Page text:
This past week has been a baking frenzy.  Every time Rose visits, she bakes.  Although we were too late for the local strawberry season, finding out about rhubarb sure did make things better. 

We are always on the lookout for local fruits and vegetables.  Rose lives in Ireland and they are fanatical about anything grown or produced in their own country.  So whenever she visits, she reminds me about all the good things we have here in our own area.  

About a week ago, I came across a mulberry bush off Matchette Road.  It was full of beautiful, plump, black mulberries.  Funny enough, right next to the mulberry tree was a grape vine, which made me wonder if this had been cultivated land at one point.  The grapes weren’t ready for picking, but the mulberries sure were.  

In no time, I picked a container worth of the fruit and headed to my mom’s to figure out what exactly we were going to do with them.

We decided on mulberry jam.  I didn’t want to use pectin so we scoured the internet and based on a few different recipes, came up with our own.

Mulberries and sugar getting to know each other
Mulberries and sugar getting to know each other

With approximately 2 cups of mulberries, we threw them into a pot and added a cup of sugar and the juice and zest of one lemon.  I might try adding a little less sugar the next time around as the berries were very sweet and didn’t really need all that sugar.  Prior to adding the mulberries to the pot, make sure they are washed and dried.  You don’t want the excess liquid in your jam.  

Let the mixture boil for about 20-25 minutes, skimming off the frothy stuff that forms on the top.  The berries don’t break down as much as I thought they would and I might try mashing them up a bit the next time I make this jam.  While we were letting the mixture come to a boil, Rose and I noticed that it was looking a bit watery (probably from me not allowing the berries to dry).  To compensate we added a little bit of cornstarch to it, which seemed to thicken it up just a wee bit.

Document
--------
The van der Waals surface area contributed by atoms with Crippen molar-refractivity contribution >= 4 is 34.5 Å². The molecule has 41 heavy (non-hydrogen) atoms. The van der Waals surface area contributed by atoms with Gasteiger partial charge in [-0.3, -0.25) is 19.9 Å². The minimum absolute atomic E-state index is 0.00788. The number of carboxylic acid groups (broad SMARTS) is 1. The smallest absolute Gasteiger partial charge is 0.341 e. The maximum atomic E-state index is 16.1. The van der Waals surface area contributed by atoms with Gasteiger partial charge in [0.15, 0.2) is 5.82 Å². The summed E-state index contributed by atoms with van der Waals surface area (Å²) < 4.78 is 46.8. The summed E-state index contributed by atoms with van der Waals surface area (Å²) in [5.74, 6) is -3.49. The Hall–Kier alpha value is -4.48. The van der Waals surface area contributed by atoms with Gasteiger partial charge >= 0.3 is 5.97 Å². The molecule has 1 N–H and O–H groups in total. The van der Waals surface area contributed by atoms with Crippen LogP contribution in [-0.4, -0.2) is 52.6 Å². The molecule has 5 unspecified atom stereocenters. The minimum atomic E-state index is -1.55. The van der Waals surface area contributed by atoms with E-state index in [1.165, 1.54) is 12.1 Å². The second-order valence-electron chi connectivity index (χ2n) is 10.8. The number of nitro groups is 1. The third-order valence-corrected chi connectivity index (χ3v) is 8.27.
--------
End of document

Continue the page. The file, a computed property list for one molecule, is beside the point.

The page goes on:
The 2 cups of mulberries made 1 jar.  Sterilize the jar and lid by placing them in a pot filled with water and letting it come to a boil.  

When the mulberry mixture is complete, add to the sterilized jar and close tight with lid.  The heat from the jar and the mixture will allow for a tight seal and give you that “pop” when you open the jar.

Set the jam aside and allow to cool to room temperature.

Mulberry jam on toast with butter
Mulberry jam on toast with butter

While it was still hot we decided to have a spoonful of the jam overtop ice cream for dessert. Wow.  Faaaaantastic!  Super easy to make and well worth making.  For breakfast we just spread it over a piece of buttered toast.  Mmmmmmm.

Adding a mulberry tree to the garden is now a must.